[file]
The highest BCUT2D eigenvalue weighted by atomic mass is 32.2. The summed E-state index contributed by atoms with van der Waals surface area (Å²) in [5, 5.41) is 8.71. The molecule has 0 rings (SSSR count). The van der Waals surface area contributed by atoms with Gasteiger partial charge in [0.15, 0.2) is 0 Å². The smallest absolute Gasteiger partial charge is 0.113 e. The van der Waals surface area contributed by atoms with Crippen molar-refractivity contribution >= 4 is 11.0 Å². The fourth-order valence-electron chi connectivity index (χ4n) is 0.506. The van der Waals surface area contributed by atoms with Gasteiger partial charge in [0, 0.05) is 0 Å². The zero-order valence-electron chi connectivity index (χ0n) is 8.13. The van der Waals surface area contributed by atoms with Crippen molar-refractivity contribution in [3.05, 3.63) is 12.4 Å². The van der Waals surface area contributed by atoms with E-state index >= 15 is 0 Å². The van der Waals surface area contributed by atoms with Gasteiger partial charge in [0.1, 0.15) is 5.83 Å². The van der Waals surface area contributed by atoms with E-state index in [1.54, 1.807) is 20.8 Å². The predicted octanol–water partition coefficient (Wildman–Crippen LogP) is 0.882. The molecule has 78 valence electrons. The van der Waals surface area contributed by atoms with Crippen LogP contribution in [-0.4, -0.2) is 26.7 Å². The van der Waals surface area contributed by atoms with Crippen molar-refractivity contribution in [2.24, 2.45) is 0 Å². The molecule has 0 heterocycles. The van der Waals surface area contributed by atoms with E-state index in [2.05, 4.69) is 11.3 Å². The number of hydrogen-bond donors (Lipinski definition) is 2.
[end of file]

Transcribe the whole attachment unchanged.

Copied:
The highest BCUT2D eigenvalue weighted by atomic mass is 32.2. The summed E-state index contributed by atoms with van der Waals surface area (Å²) in [5, 5.41) is 8.71. The molecule has 0 rings (SSSR count). The van der Waals surface area contributed by atoms with Gasteiger partial charge in [0.15, 0.2) is 0 Å². The smallest absolute Gasteiger partial charge is 0.113 e. The van der Waals surface area contributed by atoms with Crippen molar-refractivity contribution >= 4 is 11.0 Å². The fourth-order valence-electron chi connectivity index (χ4n) is 0.506. The van der Waals surface area contributed by atoms with Gasteiger partial charge in [0, 0.05) is 0 Å². The zero-order valence-electron chi connectivity index (χ0n) is 8.13. The van der Waals surface area contributed by atoms with Crippen molar-refractivity contribution in [3.05, 3.63) is 12.4 Å². The van der Waals surface area contributed by atoms with E-state index >= 15 is 0 Å². The van der Waals surface area contributed by atoms with Gasteiger partial charge in [0.1, 0.15) is 5.83 Å². The van der Waals surface area contributed by atoms with E-state index in [1.54, 1.807) is 20.8 Å². The predicted octanol–water partition coefficient (Wildman–Crippen LogP) is 0.882. The molecule has 78 valence electrons. The van der Waals surface area contributed by atoms with Crippen LogP contribution in [-0.4, -0.2) is 26.7 Å². The van der Waals surface area contributed by atoms with Crippen molar-refractivity contribution in [2.24, 2.45) is 0 Å². The molecule has 0 heterocycles. The van der Waals surface area contributed by atoms with E-state index in [2.05, 4.69) is 11.3 Å². The number of hydrogen-bond donors (Lipinski definition) is 2.